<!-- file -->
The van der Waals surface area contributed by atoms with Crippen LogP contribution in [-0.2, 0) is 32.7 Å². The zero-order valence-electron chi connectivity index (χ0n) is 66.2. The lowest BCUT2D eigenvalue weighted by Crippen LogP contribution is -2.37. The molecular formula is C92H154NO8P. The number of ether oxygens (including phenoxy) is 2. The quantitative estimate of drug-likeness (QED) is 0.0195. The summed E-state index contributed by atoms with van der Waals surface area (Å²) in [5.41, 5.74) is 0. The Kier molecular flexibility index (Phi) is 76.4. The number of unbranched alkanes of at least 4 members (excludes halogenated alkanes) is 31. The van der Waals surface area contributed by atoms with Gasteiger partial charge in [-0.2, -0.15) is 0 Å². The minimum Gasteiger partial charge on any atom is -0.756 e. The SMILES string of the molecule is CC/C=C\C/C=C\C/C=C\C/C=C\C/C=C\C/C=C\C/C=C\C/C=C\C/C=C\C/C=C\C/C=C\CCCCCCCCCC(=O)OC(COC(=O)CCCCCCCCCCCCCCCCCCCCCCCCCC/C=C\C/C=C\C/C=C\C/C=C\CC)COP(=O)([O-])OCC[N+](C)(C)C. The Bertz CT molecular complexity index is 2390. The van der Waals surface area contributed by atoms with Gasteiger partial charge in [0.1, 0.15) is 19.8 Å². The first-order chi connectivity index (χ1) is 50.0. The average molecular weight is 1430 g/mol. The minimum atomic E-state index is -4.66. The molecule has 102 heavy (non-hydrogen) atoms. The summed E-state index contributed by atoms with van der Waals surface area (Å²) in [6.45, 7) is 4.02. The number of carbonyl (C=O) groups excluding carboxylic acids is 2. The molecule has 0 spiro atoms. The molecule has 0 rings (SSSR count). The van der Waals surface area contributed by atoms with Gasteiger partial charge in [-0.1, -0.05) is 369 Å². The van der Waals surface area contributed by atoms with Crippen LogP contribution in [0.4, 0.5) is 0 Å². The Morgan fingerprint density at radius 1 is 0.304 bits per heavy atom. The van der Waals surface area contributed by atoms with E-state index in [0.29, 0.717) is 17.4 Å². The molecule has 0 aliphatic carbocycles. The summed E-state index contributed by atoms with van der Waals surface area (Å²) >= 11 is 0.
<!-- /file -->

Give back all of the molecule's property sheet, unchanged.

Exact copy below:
The van der Waals surface area contributed by atoms with Crippen LogP contribution in [-0.2, 0) is 32.7 Å². The zero-order valence-electron chi connectivity index (χ0n) is 66.2. The lowest BCUT2D eigenvalue weighted by Crippen LogP contribution is -2.37. The molecular formula is C92H154NO8P. The number of ether oxygens (including phenoxy) is 2. The quantitative estimate of drug-likeness (QED) is 0.0195. The summed E-state index contributed by atoms with van der Waals surface area (Å²) in [5.41, 5.74) is 0. The Kier molecular flexibility index (Phi) is 76.4. The number of unbranched alkanes of at least 4 members (excludes halogenated alkanes) is 31. The van der Waals surface area contributed by atoms with Gasteiger partial charge in [-0.2, -0.15) is 0 Å². The minimum Gasteiger partial charge on any atom is -0.756 e. The SMILES string of the molecule is CC/C=C\C/C=C\C/C=C\C/C=C\C/C=C\C/C=C\C/C=C\C/C=C\C/C=C\C/C=C\C/C=C\CCCCCCCCCC(=O)OC(COC(=O)CCCCCCCCCCCCCCCCCCCCCCCCCC/C=C\C/C=C\C/C=C\C/C=C\CC)COP(=O)([O-])OCC[N+](C)(C)C. The Bertz CT molecular complexity index is 2390. The van der Waals surface area contributed by atoms with Gasteiger partial charge in [0.1, 0.15) is 19.8 Å². The first-order chi connectivity index (χ1) is 50.0. The average molecular weight is 1430 g/mol. The minimum atomic E-state index is -4.66. The molecule has 102 heavy (non-hydrogen) atoms. The summed E-state index contributed by atoms with van der Waals surface area (Å²) in [6.45, 7) is 4.02. The number of carbonyl (C=O) groups excluding carboxylic acids is 2. The molecule has 0 spiro atoms. The molecule has 0 rings (SSSR count). The van der Waals surface area contributed by atoms with Gasteiger partial charge in [-0.1, -0.05) is 369 Å². The van der Waals surface area contributed by atoms with Crippen LogP contribution in [0.4, 0.5) is 0 Å². The Morgan fingerprint density at radius 1 is 0.304 bits per heavy atom. The van der Waals surface area contributed by atoms with E-state index in [0.29, 0.717) is 17.4 Å². The molecule has 0 aliphatic carbocycles. The summed E-state index contributed by atoms with van der Waals surface area (Å²) >= 11 is 0.